Extending HTML the Aurelia.io Way

Originally published at: http://www.sitepoint.com/extending-html-aurelia-io-way/

Teaching the old dog HTML new tricks is a major focus of today’s modern JavaScript frameworks. Be it by following potential standards like WebComponents, creating custom Directives or by extending existing classes, chances are high that your framework of choice provides a means to extend HTML’s markup itself. In a previous article, written by Brad Barrow, you were introduced to a new player: Aurelia. This article will build upon Brad's article and code and show you how to create custom elements as well as custom attributes by following Aurelia’s conventions.

The complete code for this article can be found on our GitHub repo and you can see a demo of what we are going to build here (please allow some time for the app to initialize).

Why the Need for More Markup?

Before jumping straight into the action let’s first understand the potential use case for creating new components. To do so we will take a conceptual look at the introductory example as shown in the figure below. We have two pages, represented by a ViewModel (VM) and a View, showing funny pictures and gif videos. Each of those has a repeated list which itself renders posts containing an image and a text block.

Diagram depicting flow of Aurelia Reddit Client

Aurelia Reddit Client conceptual diagram

By looking at the View we can see that data acquisition, as well as rendering, is tightly coupled in one VM/View pair.

<template>
  <ul class="list-group">
    <li class="list-group-item" repeat.for="p of posts">
      <img src.bind="p.data.thumbnail" />
      <a href="http://reddit.com${p.data.permalink}">
        ${p.data.title}
      </a>
    </li>
  </ul>
</template>

This might not be a problem with a simple example, but can turn into a major drawback as the system grows and more and more requirements are gathered.

Enhancing Existing Elements with Custom Attributes

Imagine we get a request to provide a popover for each of the funny pages posts. In order to do that we could easily wire up Bootstrap’s feature directly into the markup by placing the necessary data- attributes followed by an initialization inside our FunnyVM. But what if we suddenly need to do it on the other page as well? Providing the feature by declaring a custom attribute can make our lives much easier. These are particularly useful in following scenarios:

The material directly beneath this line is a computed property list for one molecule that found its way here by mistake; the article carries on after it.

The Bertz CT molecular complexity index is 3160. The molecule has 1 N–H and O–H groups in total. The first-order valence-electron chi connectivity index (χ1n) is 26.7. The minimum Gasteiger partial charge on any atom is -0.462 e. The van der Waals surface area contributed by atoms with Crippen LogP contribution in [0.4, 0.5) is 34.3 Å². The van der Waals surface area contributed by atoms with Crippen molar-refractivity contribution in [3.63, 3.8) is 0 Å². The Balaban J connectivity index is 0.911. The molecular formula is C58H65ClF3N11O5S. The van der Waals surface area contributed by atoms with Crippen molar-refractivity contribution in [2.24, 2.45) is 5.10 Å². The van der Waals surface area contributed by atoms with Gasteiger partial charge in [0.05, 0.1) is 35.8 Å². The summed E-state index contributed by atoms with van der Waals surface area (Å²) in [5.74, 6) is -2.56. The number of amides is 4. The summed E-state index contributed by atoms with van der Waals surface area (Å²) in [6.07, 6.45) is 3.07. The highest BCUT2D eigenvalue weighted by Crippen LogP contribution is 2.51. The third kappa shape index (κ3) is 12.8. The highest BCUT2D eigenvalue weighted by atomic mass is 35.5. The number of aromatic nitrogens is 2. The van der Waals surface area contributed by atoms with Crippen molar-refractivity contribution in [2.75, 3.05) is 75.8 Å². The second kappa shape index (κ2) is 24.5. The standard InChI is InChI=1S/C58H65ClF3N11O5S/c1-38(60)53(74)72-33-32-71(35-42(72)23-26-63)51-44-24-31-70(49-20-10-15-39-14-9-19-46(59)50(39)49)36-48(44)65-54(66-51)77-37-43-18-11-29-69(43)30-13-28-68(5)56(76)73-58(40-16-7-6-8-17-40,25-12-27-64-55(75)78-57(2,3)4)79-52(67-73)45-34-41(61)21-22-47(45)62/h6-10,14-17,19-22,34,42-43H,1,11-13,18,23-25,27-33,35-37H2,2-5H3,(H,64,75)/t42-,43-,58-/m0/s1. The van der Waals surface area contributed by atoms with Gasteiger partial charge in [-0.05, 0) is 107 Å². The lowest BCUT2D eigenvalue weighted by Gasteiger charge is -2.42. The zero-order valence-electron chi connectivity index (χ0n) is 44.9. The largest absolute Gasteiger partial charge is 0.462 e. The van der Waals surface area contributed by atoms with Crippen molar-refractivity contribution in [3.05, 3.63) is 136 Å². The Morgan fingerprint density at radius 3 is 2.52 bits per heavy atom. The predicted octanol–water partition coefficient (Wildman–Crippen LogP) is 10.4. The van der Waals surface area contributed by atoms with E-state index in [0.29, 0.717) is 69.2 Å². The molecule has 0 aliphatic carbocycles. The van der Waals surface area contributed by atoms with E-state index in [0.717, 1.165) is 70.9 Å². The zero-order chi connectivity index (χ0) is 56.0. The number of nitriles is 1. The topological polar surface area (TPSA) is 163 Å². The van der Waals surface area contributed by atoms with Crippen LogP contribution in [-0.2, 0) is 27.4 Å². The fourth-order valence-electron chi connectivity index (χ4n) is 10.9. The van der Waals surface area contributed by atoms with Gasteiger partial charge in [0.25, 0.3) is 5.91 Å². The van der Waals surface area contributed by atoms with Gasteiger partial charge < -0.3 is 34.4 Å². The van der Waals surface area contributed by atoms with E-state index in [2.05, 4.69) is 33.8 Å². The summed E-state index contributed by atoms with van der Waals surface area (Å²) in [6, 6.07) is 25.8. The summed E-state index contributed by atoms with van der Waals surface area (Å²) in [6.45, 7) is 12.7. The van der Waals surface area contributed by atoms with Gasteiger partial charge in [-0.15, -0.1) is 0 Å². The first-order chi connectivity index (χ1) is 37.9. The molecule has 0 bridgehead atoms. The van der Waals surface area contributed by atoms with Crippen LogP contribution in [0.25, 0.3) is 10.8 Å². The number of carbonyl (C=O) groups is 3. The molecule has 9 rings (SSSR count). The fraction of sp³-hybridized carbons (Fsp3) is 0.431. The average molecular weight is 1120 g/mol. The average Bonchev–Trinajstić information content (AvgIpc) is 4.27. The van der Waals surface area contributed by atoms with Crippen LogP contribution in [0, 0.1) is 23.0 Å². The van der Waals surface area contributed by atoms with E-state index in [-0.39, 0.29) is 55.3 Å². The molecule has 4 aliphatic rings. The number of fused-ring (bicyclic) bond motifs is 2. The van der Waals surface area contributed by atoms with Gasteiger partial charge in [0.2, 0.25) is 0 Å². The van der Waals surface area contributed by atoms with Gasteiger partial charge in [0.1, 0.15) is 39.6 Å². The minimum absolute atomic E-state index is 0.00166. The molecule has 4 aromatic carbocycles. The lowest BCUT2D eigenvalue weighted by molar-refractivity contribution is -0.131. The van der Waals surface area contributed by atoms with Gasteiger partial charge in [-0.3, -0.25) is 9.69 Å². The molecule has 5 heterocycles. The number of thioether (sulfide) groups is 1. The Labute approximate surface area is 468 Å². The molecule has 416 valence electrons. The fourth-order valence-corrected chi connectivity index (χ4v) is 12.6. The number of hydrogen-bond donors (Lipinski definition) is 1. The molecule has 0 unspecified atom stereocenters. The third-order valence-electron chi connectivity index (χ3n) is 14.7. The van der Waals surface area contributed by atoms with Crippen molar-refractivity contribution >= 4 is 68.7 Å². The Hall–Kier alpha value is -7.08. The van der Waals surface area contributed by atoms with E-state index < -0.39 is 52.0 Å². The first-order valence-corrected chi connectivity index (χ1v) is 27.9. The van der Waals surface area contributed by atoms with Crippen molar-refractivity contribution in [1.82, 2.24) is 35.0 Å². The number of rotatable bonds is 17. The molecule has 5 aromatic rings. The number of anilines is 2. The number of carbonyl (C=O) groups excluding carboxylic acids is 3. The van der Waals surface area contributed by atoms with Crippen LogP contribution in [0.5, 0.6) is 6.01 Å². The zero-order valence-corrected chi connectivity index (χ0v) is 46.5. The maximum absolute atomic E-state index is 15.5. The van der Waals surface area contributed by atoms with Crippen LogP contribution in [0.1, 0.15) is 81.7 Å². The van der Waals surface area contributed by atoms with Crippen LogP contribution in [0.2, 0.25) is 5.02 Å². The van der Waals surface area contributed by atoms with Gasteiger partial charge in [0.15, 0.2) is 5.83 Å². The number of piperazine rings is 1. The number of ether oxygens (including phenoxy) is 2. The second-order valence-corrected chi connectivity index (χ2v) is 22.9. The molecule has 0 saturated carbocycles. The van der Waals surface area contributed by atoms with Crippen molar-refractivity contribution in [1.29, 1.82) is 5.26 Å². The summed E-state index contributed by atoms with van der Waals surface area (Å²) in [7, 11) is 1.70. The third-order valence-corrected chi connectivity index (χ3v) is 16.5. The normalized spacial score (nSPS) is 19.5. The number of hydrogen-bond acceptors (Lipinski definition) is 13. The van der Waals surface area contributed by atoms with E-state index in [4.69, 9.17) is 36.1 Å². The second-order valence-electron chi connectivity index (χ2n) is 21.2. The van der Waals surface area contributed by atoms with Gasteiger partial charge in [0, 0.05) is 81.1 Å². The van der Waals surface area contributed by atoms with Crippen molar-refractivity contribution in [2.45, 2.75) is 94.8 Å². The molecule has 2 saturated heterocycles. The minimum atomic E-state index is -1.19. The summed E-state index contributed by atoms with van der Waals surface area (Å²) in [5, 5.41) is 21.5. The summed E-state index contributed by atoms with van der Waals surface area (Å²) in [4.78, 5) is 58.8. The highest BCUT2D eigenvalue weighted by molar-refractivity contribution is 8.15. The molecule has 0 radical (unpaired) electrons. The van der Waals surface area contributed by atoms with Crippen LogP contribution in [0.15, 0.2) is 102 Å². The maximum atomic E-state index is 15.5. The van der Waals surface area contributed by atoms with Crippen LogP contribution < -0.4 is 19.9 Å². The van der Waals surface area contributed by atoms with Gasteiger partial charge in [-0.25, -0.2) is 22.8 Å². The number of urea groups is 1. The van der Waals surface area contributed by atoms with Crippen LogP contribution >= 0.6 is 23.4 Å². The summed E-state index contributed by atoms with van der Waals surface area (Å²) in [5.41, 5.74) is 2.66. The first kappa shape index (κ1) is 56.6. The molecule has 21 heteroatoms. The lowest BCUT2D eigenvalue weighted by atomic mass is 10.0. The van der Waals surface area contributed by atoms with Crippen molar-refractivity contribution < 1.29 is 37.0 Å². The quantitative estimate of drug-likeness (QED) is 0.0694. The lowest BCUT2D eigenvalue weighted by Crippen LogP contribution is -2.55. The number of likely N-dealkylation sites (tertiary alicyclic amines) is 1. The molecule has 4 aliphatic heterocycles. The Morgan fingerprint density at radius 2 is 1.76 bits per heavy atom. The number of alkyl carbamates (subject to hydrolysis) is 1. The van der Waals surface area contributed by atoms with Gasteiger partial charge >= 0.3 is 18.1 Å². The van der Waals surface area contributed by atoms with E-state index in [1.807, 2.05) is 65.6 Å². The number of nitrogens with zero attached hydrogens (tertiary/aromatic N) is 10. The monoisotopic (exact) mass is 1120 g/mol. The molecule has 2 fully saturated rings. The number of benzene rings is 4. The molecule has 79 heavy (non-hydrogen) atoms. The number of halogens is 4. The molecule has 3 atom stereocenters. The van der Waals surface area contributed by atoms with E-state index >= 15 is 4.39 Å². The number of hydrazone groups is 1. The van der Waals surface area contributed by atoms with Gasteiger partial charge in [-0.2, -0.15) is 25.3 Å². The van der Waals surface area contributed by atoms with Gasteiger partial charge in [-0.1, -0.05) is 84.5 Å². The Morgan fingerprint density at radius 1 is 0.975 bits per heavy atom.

• Wrapping existing plugins

  • Shortcuts for common bindings such as style or class

  • Altering existing HTML elements / custom elements without direct code access

Now let’s get our hands dirty and see what it takes to build our first custom attribute.

Creating the popover

Let’s start by looking at what we’d like to achieve. The new attribute popover should accept parameters for the placement, title and content of the popover. The placement is fixed to the right, so a simple string as value is enough. For the other two properties we’re going to use Aurelia’s data binding to map the iterated values. In order to load the file we make use of Aurelia’s require feature. The from attribute contains the relative path to the resource to be imported.

<require from="./popover"></require>    
...
<img src.bind="p.data.thumbnail"
     popover="placement: 'right';
              title.bind: p.data.url;
              content.bind: p.data.title" />

In order to make that happen, we start by creating a new JavaScript file in the src folder called popover.js. The custom attribute, like all other Aurelia constructs, is a simple exported ES6 class rather than a collection of functions passed into a predefined API (as many legacy frameworks do).

import {customAttribute, bindable, inject} from 'aurelia-framework';
import $ from 'bootstrap';
import bootstrap from 'bootstrap';
...

Compared to other frameworks, Aurelia declares constructs by describing them via metadata. But instead of using static functions or complicated APIs, Aurelia leverages cutting edge ES7 Decorators to achieve that. We’re going to import the necessary decorators from the package aurelia-framework. As for the control itself, we will use the Popover JavaScript control provided by Twitter Bootstrap. So we import the jQuery handle $ as well as bootstrap in order to initialize Bootstraps’ JavaScript code.

The next step is to apply the previously mentioned metadata so that Aurelia knows what it gets when it loads the file. By attaching the customAttribute decorator we name our component with the given value. The bindable decorator on the other hand is declaring a property which our View can bind to. We simply repeat this decorator for each available property.

@inject(Element)
@customAttribute('popover')
@bindable('title')
@bindable('content')
@bindable('placement')
export class Popover {
...

Continue reading this article on SitePoint

Great Job. I've been looking for a good example of building Aurelia components - this one is very well done

Thanks

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